Okello on board

In October 2004, the Ministry of Health hired Dr. Velephi Okello as national antiretroviral treatment coordinator. Okello likes to say that as a child, she played doctor during her first day at school—and was hooked. When she got home, she told her mother that she wanted to be physician. She earned her medical degree at Mbarara University of Science and Technology in Uganda in 2000. "I chose Uganda purposely," she says.

I could have gone to South Africa, but I wanted to learn medicine in a country that is not so affluent. I just wanted to understand how to help the really desperate, the low socioeconomic status people in this country, people in the rural areas.[25]

She practiced medicine in Swaziland for several years, but couldn't shake the thought that she could do more to address her country's health problems. "When you start practicing medicine, you realize that [for all the] people I’ve seen today, how many other people are out there?" she says. "That made me start thinking, there must be a way to get out there and touch on a much broader population, which brought me to my interest in HIV."


Dr. Velephi Okello

When she took the helm at the National ART Programme, Okello was feeling her way as a public health official. The Programme’s policy on treatment and prevention initially adhered closely to the 3 by 5 initiative, she says: “We didn’t ask too many questions. We just followed the instructions.” Soon, however, Okello and her staff began to adapt what they were learning to Swaziland's particular context. For example, they came to believe that it would make sense to treat HIV-AIDS patients in dedicated facilities adjacent to existing hospitals and clinics. Opponents argued that this approach would fail because of the stigma attached to AIDS. So the team started small—with one hospital. It worked. Patients came in great numbers, many showing up early to queue. With that early success, the Programme replicated the parallel structure at clinics across rural areas. “People [were] coming in, even in the clinics closer to their homes,” says Okello.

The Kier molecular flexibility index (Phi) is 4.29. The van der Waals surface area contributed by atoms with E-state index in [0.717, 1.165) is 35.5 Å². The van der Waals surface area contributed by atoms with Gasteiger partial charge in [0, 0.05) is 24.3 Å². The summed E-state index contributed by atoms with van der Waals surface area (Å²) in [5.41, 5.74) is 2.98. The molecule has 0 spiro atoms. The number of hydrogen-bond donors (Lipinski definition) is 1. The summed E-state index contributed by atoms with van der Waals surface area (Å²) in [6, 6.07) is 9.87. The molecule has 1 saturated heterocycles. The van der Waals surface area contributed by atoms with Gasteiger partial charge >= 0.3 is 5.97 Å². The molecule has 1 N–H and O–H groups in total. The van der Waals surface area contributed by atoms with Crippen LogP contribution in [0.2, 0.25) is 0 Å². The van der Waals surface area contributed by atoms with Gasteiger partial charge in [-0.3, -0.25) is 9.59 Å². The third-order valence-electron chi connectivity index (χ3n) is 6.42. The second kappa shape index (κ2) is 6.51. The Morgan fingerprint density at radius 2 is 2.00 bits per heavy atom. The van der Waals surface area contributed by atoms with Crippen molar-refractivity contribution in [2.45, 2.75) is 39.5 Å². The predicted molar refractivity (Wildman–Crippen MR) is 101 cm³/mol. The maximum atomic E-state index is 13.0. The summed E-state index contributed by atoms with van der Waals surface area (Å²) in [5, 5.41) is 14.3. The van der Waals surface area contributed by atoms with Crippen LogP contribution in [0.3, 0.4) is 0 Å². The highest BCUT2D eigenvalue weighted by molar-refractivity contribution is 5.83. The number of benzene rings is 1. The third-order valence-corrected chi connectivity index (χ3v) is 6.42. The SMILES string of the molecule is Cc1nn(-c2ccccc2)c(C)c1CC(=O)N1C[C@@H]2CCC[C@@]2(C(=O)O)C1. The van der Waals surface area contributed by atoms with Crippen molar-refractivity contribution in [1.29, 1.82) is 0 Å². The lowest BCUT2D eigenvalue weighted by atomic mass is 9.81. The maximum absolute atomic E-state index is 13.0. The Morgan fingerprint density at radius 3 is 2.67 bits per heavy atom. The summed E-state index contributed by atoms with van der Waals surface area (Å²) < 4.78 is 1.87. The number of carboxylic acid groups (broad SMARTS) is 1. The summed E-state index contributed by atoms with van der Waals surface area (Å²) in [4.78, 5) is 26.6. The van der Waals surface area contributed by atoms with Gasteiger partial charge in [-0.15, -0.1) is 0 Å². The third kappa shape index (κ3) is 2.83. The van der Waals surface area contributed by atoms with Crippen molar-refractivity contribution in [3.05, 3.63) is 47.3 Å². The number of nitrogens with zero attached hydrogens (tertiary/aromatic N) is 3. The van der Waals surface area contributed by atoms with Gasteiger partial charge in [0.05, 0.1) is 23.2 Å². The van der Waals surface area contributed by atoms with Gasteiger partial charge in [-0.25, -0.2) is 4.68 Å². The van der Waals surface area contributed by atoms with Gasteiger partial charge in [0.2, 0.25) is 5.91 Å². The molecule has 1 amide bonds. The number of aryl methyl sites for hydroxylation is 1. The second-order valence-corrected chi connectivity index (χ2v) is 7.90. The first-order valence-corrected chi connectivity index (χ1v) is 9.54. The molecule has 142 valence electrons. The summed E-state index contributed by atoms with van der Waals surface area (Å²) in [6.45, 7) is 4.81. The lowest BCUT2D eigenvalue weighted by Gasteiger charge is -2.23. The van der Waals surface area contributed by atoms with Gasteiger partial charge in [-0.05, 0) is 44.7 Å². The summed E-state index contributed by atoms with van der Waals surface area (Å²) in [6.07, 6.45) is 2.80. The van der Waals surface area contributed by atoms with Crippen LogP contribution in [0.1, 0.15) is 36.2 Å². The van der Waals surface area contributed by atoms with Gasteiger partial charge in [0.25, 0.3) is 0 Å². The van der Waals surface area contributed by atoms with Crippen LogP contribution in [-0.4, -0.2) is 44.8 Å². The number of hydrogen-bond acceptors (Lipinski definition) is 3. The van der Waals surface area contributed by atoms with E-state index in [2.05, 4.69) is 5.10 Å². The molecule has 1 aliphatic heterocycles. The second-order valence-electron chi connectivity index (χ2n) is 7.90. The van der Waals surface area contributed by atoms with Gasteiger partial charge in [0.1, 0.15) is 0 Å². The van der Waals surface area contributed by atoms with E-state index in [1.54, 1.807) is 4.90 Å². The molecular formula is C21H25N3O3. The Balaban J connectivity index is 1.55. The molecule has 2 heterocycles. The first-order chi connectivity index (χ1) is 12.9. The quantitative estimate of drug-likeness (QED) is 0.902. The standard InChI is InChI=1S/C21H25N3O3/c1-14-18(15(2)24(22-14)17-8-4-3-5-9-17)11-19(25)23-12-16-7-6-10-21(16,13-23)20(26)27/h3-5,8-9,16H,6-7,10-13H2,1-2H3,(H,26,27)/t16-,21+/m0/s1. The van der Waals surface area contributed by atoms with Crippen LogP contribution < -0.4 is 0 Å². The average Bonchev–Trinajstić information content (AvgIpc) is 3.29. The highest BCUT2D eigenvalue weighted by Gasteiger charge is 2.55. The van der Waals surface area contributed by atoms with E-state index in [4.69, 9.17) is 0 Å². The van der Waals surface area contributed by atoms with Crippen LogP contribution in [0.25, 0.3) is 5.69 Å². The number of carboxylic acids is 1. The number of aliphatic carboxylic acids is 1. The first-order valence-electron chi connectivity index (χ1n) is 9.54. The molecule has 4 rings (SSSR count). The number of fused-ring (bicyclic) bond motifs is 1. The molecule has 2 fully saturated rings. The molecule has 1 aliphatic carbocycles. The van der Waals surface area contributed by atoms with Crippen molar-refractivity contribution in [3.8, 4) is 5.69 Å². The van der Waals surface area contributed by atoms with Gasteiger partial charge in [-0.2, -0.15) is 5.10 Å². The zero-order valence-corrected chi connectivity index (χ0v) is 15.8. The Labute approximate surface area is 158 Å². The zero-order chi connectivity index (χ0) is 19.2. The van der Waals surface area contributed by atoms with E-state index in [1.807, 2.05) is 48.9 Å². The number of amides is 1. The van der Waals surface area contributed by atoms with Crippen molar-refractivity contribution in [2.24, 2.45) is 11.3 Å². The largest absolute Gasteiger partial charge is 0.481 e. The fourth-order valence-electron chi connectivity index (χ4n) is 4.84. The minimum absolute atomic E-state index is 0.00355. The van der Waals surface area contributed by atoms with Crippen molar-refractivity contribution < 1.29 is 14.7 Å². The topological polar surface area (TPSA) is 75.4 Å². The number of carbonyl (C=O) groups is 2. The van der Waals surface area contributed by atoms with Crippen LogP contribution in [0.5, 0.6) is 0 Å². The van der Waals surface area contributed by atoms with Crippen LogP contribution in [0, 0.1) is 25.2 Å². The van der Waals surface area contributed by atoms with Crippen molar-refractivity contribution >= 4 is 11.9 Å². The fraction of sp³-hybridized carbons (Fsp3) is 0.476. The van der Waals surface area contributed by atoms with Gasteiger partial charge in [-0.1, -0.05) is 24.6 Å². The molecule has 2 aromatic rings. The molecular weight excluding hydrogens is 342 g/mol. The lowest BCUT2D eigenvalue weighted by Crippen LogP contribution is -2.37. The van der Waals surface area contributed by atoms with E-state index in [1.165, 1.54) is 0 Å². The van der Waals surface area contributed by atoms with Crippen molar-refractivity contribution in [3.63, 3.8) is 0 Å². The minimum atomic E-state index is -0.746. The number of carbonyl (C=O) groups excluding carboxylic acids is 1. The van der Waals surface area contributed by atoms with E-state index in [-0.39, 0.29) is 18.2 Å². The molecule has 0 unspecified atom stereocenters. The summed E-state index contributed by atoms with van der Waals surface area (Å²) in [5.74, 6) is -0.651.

Okello also observed that with most clinics located in larger population hubs, it was difficult to reach patients where they lived, especially in the countryside. So she decided to decentralize services. The Programme placed its HIV facilities in a hub-and-spoke configuration (dubbed mother-and-baby), so that physicians at a “mother” facility could monitor and periodically visit “baby” facilities. The “baby” facilities also sent lab tests to and ordered drugs through the “mothers.”

She also addressed management deficiencies in the national healthcare system that she believed impeded effective treatment for HIV-AIDS patients. As a start, she put in place a National ART Programme management structure parallel to the national system. The National ART Programme’s vertical hierarchy, which also oversaw treatment facilities, made it easier to train and retrain physicians and nurses. The vertical structure also allowed HIV-AIDS facilities to order and stock drugs for themselves rather than working through the existing pharmacy system. In addition, the National ART Programme created its own patient tracking system, critical because the government’s health information management system at the time was deeply flawed, says Okello.

Nurses. Finally, there was a chronic lack of physicians. As a result, clinics in rural and poor areas were often staffed by nurses.  While the nurses  could administer refills of antiretroviral treatments, they could not initiate a course of treatment. Swaziland wasn't the only country facing this problem. Gradually, the public health community in Swaziland and elsewhere decided to train nurses to initiate antiretroviral treatment in clinics in a program dubbed the Nurse Initiated and Managed ART (NIMART). In Swaziland, the program was dubbed Nurse-led ART Initiation In Swaziland (NARTIS).


[25] Author’s interview with Dr. Velephi Okello in Mbabane, Swaziland on May 29, 2014. All further quotes from Okello, unless otherwise attributed, are from this interview.